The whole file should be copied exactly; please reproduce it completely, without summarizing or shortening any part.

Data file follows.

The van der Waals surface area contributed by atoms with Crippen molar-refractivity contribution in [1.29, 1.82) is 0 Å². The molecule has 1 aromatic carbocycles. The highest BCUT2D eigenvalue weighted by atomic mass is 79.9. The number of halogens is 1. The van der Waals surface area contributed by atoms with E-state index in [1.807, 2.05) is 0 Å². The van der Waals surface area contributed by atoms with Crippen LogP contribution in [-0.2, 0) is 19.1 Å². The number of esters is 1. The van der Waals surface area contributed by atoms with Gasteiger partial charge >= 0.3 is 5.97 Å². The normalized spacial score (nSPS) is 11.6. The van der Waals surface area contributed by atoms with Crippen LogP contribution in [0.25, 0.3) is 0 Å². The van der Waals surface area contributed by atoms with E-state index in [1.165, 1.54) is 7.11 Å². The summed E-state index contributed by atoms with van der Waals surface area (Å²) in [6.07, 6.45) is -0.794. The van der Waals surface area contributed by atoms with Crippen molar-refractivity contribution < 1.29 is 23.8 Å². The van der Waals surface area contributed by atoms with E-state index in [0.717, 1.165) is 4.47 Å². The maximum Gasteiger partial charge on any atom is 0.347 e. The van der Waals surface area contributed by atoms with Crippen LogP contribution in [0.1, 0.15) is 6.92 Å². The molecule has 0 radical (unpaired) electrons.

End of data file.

The van der Waals surface area contributed by atoms with Crippen molar-refractivity contribution in [1.29, 1.82) is 0 Å². The molecule has 1 aromatic carbocycles. The highest BCUT2D eigenvalue weighted by atomic mass is 79.9. The number of halogens is 1. The van der Waals surface area contributed by atoms with E-state index in [1.807, 2.05) is 0 Å². The van der Waals surface area contributed by atoms with Crippen LogP contribution in [-0.2, 0) is 19.1 Å². The number of esters is 1. The van der Waals surface area contributed by atoms with Gasteiger partial charge >= 0.3 is 5.97 Å². The normalized spacial score (nSPS) is 11.6. The van der Waals surface area contributed by atoms with Crippen LogP contribution in [0.25, 0.3) is 0 Å². The van der Waals surface area contributed by atoms with E-state index in [1.165, 1.54) is 7.11 Å². The summed E-state index contributed by atoms with van der Waals surface area (Å²) in [6.07, 6.45) is -0.794. The van der Waals surface area contributed by atoms with Crippen molar-refractivity contribution < 1.29 is 23.8 Å². The van der Waals surface area contributed by atoms with E-state index in [0.717, 1.165) is 4.47 Å². The maximum Gasteiger partial charge on any atom is 0.347 e. The van der Waals surface area contributed by atoms with Crippen LogP contribution in [0.1, 0.15) is 6.92 Å². The molecule has 0 radical (unpaired) electrons.